Ranking the Patriots’ strengths and weaknesses at the bye

Andy Hart
November 06, 2019 - 8:15 am
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For much of the first two-plus months of the NFL regular season, the undefeated Patriots were considered the unquestioned top team in football.

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But a 37-20, pre-bye loss in Baltimore leaves Bill Belichick’s squad at 8-1 and facing questions during its bye week.

Some of those questions are bandied about by clear-cut Patriots’ haters, national pundits prepared to pounce annually at any sign of weakness in New England.

More objective analysis, though, does show that the defending Super Bowl champions have some obvious areas of concern heading into the second half of the schedule, a stretch of games against much more formidable foes than the first half of the year.

While New England’s players will get an extended break from work during the bye, Belichick and his coaching staff will also utilize the extra time for some self-scouting aimed at improvement down the critical home stretch of the season.

With that in mind, here’s a look at how the Patriots’ strengths and weaknesses stack up a little more than midway through the year.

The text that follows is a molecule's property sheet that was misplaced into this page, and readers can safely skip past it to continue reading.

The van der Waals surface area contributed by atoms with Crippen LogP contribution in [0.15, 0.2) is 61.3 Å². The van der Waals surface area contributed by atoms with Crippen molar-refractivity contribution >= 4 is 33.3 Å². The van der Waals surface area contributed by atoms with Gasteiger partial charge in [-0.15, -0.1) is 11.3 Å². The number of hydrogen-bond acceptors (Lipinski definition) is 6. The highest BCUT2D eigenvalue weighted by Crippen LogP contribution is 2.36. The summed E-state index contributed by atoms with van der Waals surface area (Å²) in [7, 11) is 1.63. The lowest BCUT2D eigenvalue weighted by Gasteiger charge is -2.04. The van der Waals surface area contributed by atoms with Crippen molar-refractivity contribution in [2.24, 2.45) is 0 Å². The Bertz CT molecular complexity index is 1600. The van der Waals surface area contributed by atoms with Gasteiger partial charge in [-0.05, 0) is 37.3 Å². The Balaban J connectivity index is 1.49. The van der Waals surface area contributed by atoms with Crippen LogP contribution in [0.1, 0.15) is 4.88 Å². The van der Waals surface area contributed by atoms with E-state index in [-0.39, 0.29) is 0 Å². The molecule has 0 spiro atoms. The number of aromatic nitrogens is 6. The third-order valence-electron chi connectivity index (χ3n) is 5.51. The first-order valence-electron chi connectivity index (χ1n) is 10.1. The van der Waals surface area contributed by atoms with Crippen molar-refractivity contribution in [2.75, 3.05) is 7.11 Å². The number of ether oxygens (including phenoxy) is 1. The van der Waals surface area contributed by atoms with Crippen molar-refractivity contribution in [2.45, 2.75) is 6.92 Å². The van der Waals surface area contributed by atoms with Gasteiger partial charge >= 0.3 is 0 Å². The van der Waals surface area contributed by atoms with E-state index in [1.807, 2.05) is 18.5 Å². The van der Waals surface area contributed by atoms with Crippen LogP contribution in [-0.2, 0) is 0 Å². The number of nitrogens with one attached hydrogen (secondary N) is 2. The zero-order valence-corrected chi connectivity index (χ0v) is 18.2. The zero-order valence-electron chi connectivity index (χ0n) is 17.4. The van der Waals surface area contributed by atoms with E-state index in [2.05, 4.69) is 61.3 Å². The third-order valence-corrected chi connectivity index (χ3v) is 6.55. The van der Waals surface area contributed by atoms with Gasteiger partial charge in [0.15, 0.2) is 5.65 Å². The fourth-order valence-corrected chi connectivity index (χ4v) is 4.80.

Strengths

1.  Pass defense – Stephon Gilmore may very well be the best cornerback in football. Jamie Collins’ versatile playmaking has made him a potential Defensive Player of the Year candidate. New England’s pass defense includes depth of personnel, experience and cohesive communication that made it the basis for a great deal of the team’s success in September and October. Even against improved competition – including legitimate opposing QBs – there is no reason the Patriots pass defense shouldn’t be a relative strength down the stretch. Interceptions, sacks, tight coverage, New England can do it all.

2.  Short passing game – While there have been plenty of changes at receiver and tight end, New England’s short passing game built around Julian Edelman and James White is maybe the best in the game. Even when opposing defenses try to target those guys they still generally get their production. The additions of Ben Watson and Mohamed Sanu may even add to the depth and strength of the short passing game as the season wears on.